New York state officials yesterday scrapped construction of a huge nuclear power plant in Cementon, N.Y., citing billions of dollars in anticipated cost overruns and problems with Pennsylvania's crippled Three Mile Island facility.
It was believed to be the first cancellation of a United States nuclear project since accidents and errors at Three Mile Island, near Harrisburg, Pa., posed the threat of extensive radio-active leaks.
The proposed 1,200-megawatt Greene County nuclar power project would have been the state's largest capacity nuclear plant.
The Power Authority of the State of New York said it would seek federal approval to build a coal-burning facility to replace the Cementon platn, located in ahamlet of about 500 persons near the Hudson River, 120 miles north of New York City.
Some excavation had been completed but there has been no plant construction. Reactor equipment had been built for the Cementon site by Babcock & Wilcox Co. - the same firm that built the Three Mile Island reactor.
"Events have recently occurred that will make licensing of nuclear plants more difficult," power authority Chairman Frederick Clark said in reommending that the board sell the assets of the upstate plant. "I believe we should not continue this project."
Clark said that his recommendation to sell the assets fo Cementon preceeded by several weeks the events at Three Mile Island.
The chairman also said the action to junk the plant was necessary because the projected construction bill had jumped from an estimated $1.8 billion to about $3.1 billion since 1977 - with further rises expected by the time the plant was to have gone into service in 1989.
A spokesman siad the authority has not found a potential buyer for the site.
"There's been no proof of any real danger of catastrophe, and I don't think we should react in an overemontional way," said power authority board member George Ingalls, the only member of the five-man board of trustees to vote to go ahead with the Cementon plant. One board member was absent.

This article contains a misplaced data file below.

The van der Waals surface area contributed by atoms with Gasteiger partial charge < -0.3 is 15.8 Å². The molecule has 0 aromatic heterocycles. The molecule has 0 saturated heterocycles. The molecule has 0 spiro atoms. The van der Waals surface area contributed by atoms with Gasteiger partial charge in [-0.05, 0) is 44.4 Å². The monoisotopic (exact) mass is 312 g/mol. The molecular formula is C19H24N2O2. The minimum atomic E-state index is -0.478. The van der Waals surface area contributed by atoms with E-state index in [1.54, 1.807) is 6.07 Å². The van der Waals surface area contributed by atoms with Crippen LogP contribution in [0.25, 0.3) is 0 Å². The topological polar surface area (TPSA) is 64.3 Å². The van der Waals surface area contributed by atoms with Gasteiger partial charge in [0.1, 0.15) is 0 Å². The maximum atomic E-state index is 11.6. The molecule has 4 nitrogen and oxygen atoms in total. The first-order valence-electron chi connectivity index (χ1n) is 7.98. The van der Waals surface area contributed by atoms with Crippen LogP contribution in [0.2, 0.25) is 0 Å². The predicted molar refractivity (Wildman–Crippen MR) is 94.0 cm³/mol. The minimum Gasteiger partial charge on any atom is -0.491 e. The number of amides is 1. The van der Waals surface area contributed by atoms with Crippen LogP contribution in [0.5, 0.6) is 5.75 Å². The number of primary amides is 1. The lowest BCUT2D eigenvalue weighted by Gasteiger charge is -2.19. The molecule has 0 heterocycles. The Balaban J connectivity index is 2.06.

Trustee Richard Flynn said the board's decision "involved an agonizing balancing of the various interests." Flynn said he was "extremely concerned" with the effect that canceling the plant may have on future energy costs for southeastern New York, particularly New York City.
There were other actions yesterday related to Three Mile Island and the issue of nuclear power:
In Mineola, N.Y., Kathleen Boylan said she would boycott her husband's place of work and demand a halt in construction of a long Island Lighting Co. nuclear generating station at Shoreham. Mrs. Boylan's husband, Hugh, was appointed Long Island Lighting's vice president for purchasing last week. He said he does not agree with his wife's antinuclear views.
In Springfield, III., Gov. James R. Thompson declared his confidence in atomic power but said he wants radiation monitors placed outside all three nuclear plants in his state. "If we are out front in on nuclear power," he said of Illinois where 32 percent of its electricity comes from atomic plants, "we ought to be out front on precaution."
In Fayetteville, Ark., pediatrician Benjamin Spock joined 150 demonstrators who called for a moratorium on building and operating of nuclear plants. The rally was organized by antinuclear people's action for Safe Energy and its student auxilliary.